Bum Phillips' office is, ironically enough, only a block or so from Glenn McCarthy's old Shamrock Hotel. His desk is very large and very cluttered, but even with a carton of his favorite White Natural Tinsley chewing tobacco ("Thick Natural Leaf, Chew Fresher, Tastier") within easy reach, Phillips does not look especially comfortable behind it. Desks, obviously, are not for him. Neither, for that matter, are highly structured interviews. Off-the-cuff, off-the-record informality is much more his style. But seeing him on a football field, arms folded or hands on his hips, peering at the action through metal-rimmed glasses, is to find him classically in tune with his environment. More than most coaches, Phillips' presence radiates an almost mythic sense of the timeless traditions of a sport that too often seems totally a creature of the media age. "I'm never surprised by anything," he said after the Oilers' topsy-turvy loss to Pittsburgh in September. "Disappointed, but not surprised."
Bum Phillips had done more than restore the spirit of the city of Houston. Through a singular melding of coaching methods and personal style, he has brought a level of sanity to his small corner of professional football. He has done things that may seem minor to the universe at large but that in his world are close to revolutionary. "Football here isn't a high-pressure, live-or-die situation like it is in other organizations," says free safety Mike Reinfeldt. "Bum does a lot of things to make football fun." Says Phillips himself, "Winning is not the only thing, and if you don't believe that, you ought not to be in coaching. If I had to coach and lose all the friends I have to win, well I wouldn't want to win."
To understand this man it is necessary to take a step back, to forget the folksy caricature, to put the boots and the hats the chewing tobacco totally out of mind. For one thing, Phillips dresses the way he does because he's a third-generation Texan: His paternal grandfather, Joseph Madison Phillips, rode the Chisholm Trail at age 13 and worked as a ranch hand for legendary Western Texas cattle king Capt. Charles Goodnight. So asking him about his clothes is the equivalent of asking a Wall Street broker why he wears those funny three-piece suits. For another thing, concentrating on the caricature makes it easy to forget that an extraordinarily shrewd, thoughtful man lives behind it.
That man also lives behind an uncompromisingly pugnacious face, square-jawed and rough-hewn almost to the point of caricature, that is totally at odds with his temperament. Thoroughly good-humored, Phillips can invariably be seduced into seeing the humor in a situation, no matter how serious he may start out. Typical is the story of what happened when a punter let loose a prodigious 80-yard kick that caught Phillips right on the nose, breaking his glasses. "Who did that," was his first angry reaction, followed almost at once by a bemused "Just glad it wasn't a 30-yard kick that broke my glasses."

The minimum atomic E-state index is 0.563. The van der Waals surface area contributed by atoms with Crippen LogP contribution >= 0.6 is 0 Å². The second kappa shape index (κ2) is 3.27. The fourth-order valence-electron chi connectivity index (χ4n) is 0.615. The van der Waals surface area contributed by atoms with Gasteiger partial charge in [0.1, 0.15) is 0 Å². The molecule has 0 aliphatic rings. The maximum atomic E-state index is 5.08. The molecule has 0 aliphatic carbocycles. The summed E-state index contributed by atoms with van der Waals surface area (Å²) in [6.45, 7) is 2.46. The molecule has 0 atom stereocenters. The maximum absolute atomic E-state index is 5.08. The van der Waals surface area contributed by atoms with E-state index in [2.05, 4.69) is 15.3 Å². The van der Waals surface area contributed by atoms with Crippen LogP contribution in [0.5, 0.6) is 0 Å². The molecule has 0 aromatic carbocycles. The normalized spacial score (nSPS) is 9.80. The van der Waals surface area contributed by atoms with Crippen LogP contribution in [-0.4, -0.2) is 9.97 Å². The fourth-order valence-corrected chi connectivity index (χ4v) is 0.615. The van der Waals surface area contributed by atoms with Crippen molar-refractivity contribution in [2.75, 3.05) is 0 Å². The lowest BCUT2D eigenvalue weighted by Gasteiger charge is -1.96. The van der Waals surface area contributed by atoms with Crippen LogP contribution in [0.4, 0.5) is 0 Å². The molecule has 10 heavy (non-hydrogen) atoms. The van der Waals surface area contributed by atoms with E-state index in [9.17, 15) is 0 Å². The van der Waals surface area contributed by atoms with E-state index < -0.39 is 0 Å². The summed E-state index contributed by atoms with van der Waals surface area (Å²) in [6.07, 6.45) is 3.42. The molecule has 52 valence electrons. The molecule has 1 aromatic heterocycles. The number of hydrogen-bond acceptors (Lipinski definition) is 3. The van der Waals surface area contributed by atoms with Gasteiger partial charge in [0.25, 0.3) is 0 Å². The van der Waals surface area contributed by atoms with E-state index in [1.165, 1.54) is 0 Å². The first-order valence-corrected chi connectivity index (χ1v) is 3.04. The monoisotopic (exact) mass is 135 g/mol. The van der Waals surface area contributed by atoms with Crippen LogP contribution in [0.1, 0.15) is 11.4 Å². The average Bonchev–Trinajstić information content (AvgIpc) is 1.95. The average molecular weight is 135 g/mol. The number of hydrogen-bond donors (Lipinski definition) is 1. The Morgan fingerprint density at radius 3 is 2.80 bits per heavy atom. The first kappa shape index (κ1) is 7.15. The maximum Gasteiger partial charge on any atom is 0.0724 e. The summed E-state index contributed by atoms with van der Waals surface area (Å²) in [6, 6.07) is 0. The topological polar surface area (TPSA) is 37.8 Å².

Phillips can be verbally quick if he chooses. Dale Robertson, who covers the Oilers for The Houston Post, remembers that when ex-Houston quarterback Dan Pastorini shoved him through a door, Phillips, who was in the process of telling some out-of-town writers that the team never had any problems with the press, merely looked down at the reporter at his feet and added with impeccable timing, "until now." But his best quotes -- like saying of Earl Campbell, "He may not be in a class by himself but whatever one he's in, it doesn't take long to call the roll," and of Don Shula, "He can take his'n and beat your'n or he can take your'n and beat his'n" -- are not snappy one-liners. Rather they are the product of a Will Rogers sensibility, of a man who enjoys, understands and sympathizes with the human condition in all its perplexing variety.
In football circles, Bum Phillips had been known for decades not as a colorful character but as a superb defensive strategist, the man who while still coaching in high school pioneered a system widely used on all levels that employs numbers to tell each defensive player where he lines up and what his responsibilities are. "He has always been renowned, he's been a legend in Texas for a long time, he's got a tremendous following of people," says his son Wade, an assistant coach with the Oilers. "When he was at Port Neches High School, a hundred coaches would come down to watch spring football." When he'd take a room at a coaching clinic, remembers Oiler assistant John Paul Young, "the place would be jammed, it would be full of big-name coaches like Frank Broyles and Darrel Royal." Adds Don Haskins, basketball coach at Texas-El Paso and a friend for nearly 20 years, "Bum Phillips was known as a great football coach before he ever saw a pro football team. When he was down here he coached what I consider the greatest athletic achievement I've ever watched. We played a New Mexico team, they were 8-1 and we didn't have anything. They were on our goal line all night long and we didn't make a first down. But we blocked a punt for a touchdown, ran back an intercepted pass 105 yards, kicked a field goal and won 16-14. That's great defense."